I have been researching Sydney in the early part of the century. I have always been naturally fascinated by Australian history (I have a history degree from Sydney University) and this goes in hand with researching the area for a bar I have been co-designing with the talented Kelvin Ho of Akin Creative.
The bar is located in a brick vaulted basement that would have been constructed around the 1850s. On a visit to the Caroline Simpson Library to see librarians, Michael & Matt, I was shown Henry Percy Dove’s ‘Plans of Sydney’ which revealed the businesses, workshops, housing & building that existed at the time. Oyster saloons, taverns, yards, tinkers, smiths, merchants & traders, lawyers, surveyors, milliners and other old fashioned trades are listed & sited.
I have written about Mr G Rice before, but another shop on Pitt St, called Mrs Palmer & co., taxidermist & furrier holds just as much curios.
I have named this new bar, Palmer & co. and lined its walls with photographs of the small time crooks, petty thieves & peoples of interest found at the Police & Justice Museum (often very well dressed & quite good looking):
Pickpockets, confidence tricksters, peeping toms, midnight rovers, rogues, vagabonds, professional shape-shifters, fly-by-merchants, fraudster, hooligans, brawlers, cardsharpers, ruffians & troublemakers.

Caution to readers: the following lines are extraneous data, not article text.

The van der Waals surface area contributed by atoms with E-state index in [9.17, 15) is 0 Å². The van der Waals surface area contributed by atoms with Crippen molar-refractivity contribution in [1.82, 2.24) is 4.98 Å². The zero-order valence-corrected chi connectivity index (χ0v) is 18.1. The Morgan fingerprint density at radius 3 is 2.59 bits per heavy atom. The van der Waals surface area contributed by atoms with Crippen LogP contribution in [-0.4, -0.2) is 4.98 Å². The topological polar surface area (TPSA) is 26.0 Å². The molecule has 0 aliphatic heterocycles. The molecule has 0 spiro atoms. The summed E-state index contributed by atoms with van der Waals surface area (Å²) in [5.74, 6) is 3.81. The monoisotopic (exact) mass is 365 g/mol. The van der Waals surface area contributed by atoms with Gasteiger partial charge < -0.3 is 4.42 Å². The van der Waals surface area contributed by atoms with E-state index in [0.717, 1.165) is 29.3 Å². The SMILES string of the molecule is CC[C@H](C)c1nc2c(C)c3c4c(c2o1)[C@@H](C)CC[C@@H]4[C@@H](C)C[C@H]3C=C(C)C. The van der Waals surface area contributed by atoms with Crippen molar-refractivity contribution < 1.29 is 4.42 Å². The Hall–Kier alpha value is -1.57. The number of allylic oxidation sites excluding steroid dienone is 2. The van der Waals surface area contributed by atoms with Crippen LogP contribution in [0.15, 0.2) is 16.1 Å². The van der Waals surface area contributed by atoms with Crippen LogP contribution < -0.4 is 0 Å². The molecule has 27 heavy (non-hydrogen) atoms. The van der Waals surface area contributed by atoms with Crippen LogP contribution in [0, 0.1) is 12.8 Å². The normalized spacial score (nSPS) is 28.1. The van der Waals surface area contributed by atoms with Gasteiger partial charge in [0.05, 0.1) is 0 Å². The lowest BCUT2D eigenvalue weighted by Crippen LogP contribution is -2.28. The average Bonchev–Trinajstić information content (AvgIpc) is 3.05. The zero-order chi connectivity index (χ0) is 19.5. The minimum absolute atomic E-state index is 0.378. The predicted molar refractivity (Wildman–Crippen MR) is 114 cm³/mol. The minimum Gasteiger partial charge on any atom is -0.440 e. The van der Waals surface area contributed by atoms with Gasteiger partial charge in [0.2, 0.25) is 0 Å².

If this is as fascinating to you as it is to me, the below have provided me endless enjoyment and information:
Crooks Like Us by Peter Doyle - an archive of mug shots from the Justice & Police Museum outlining all the mischief the crooks got up to.
Small Trades by Irving Penn - a book of portraits by the amazing Irving Penn, capturing people who practice small trades. This book is beautiful.
Caroline Simpson Library - it is so resource rich I know that CSL will have something for me irrelevant of whether I'm hunting for seaweed albums for my next book, Bowerbird or pictures of Mrs Palmer's husband.
Macleay Museum - I cannot count the number of hours I have spent here wandering and inspecting whatever is on show. This is where I found a tag, attached to a taxidermied animal foot inscribed with 'Mrs Palmer & co' and what started my knowledge hunt.